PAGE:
TIMING NOISE OF PSR B0329+54 AND ITS FREQUENT MODE CHANGING

  • Joseph Amihere Kwofie

Student thesis: Master of Philosophy

Abstract

Pulsars are famed for their highly precise frequency of rotation and periodic pulses. The time of arrival of their periodic pulses can generally be predicted to a high precision, but not perfectly. Deviation of the times of arrival (TOA) of the pulses from prediction is common to many known pulsars. One type of the deviation known as timing noise is characterised by unexplained wandering of pulse phases relative to a simple model. It is believed that this timing noise holds clues to the physics of the stellar interior. Also, if the timing noise is properly modelled, the times of arrival can be improved to allow pulsars to be used as precise clocks. Observations of some pulsars have shown that the spin-down varies with time and it is also linked with perturbations of the conditions in the pulsar’s magnetosphere. This link, in the case of PSR B0329+54, was investigated in this work. PSR B0329+54 is known to undergo mode changes, in which a sequence of pulses has one of the two stable shapes. Firstly, it was demonstrated that the systematic offset of the abnormal mode TOAs from normal mode TOAs is associated with magnetospheric mode changing, rather than the effect of template matching. Secondly, the shape of each pulse profile was quantified using the fractional occurrence of one of the stable pulse shapes and the variations of the spin-down rate was obtained by modelling the timing noise with Gaussian process regression. There was a strong correlation between the fractional occurrence and the timing noise during the section of periodic modulation for which a correlation coefficient of 0.6 was found. There was also a strong correlation between the fractional occurrence and the spin-down variation during the periodic modulation. These results show that the rate of change between these pulse shapes is itself changing with time, and corresponds to variations in the spin-down rate.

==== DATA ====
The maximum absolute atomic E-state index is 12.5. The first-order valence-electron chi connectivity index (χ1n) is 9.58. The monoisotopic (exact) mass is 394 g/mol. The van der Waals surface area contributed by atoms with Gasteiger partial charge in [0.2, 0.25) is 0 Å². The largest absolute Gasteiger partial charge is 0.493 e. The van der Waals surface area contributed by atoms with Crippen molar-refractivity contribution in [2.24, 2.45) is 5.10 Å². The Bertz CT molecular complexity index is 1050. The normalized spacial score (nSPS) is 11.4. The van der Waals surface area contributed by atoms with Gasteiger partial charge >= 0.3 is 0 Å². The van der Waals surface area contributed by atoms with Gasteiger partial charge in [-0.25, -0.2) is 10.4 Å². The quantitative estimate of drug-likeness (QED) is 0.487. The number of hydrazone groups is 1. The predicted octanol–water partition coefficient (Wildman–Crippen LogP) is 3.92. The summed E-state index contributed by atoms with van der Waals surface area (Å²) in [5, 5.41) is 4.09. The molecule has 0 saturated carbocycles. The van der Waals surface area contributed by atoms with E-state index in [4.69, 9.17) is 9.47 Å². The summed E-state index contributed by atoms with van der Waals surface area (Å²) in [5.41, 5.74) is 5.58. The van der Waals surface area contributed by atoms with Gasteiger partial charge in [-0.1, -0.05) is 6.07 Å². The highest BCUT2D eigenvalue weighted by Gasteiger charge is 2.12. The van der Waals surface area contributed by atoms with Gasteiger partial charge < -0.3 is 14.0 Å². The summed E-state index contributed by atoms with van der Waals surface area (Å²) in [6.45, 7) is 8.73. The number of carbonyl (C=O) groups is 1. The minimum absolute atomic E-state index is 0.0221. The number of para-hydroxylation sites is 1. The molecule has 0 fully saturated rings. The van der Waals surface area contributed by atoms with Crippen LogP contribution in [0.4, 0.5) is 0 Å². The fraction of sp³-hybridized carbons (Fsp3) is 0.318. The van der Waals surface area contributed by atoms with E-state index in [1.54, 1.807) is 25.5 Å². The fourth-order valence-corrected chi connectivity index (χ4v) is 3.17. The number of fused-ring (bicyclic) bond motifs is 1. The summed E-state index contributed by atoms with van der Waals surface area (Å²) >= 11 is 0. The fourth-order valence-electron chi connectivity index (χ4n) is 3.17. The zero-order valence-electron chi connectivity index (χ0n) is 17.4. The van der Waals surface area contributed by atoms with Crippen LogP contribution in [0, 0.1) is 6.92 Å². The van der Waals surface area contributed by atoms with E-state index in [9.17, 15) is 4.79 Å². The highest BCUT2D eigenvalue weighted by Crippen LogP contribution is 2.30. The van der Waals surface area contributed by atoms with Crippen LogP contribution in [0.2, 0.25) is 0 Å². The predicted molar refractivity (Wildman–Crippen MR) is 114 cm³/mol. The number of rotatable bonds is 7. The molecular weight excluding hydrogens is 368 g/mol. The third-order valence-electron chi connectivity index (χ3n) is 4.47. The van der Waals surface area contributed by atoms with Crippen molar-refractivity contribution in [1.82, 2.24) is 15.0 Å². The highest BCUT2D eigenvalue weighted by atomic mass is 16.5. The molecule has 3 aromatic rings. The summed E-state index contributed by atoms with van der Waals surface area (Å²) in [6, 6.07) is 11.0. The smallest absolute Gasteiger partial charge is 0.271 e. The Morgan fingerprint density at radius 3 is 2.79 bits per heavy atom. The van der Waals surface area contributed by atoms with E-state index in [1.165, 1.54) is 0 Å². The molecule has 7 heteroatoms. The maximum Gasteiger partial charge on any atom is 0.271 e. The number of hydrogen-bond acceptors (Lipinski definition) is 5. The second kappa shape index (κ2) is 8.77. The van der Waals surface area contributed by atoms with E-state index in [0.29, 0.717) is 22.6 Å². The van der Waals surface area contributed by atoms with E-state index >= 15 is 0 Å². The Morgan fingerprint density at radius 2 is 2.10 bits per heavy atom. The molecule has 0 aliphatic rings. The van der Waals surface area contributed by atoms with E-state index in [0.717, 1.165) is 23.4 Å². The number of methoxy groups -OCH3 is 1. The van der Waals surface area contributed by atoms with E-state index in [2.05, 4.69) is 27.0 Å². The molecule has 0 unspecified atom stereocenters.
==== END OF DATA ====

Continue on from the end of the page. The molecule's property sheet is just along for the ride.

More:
Date of Award31 Dec 2018
Original languageEnglish
Awarding Institution
  • The University of Manchester
SupervisorBenjamin Stappers (Supervisor) & Patrick Weltevrede (Supervisor)

Keywords

  • pulsar
  • PSR B0329+54
  • mode changing
  • timing noise

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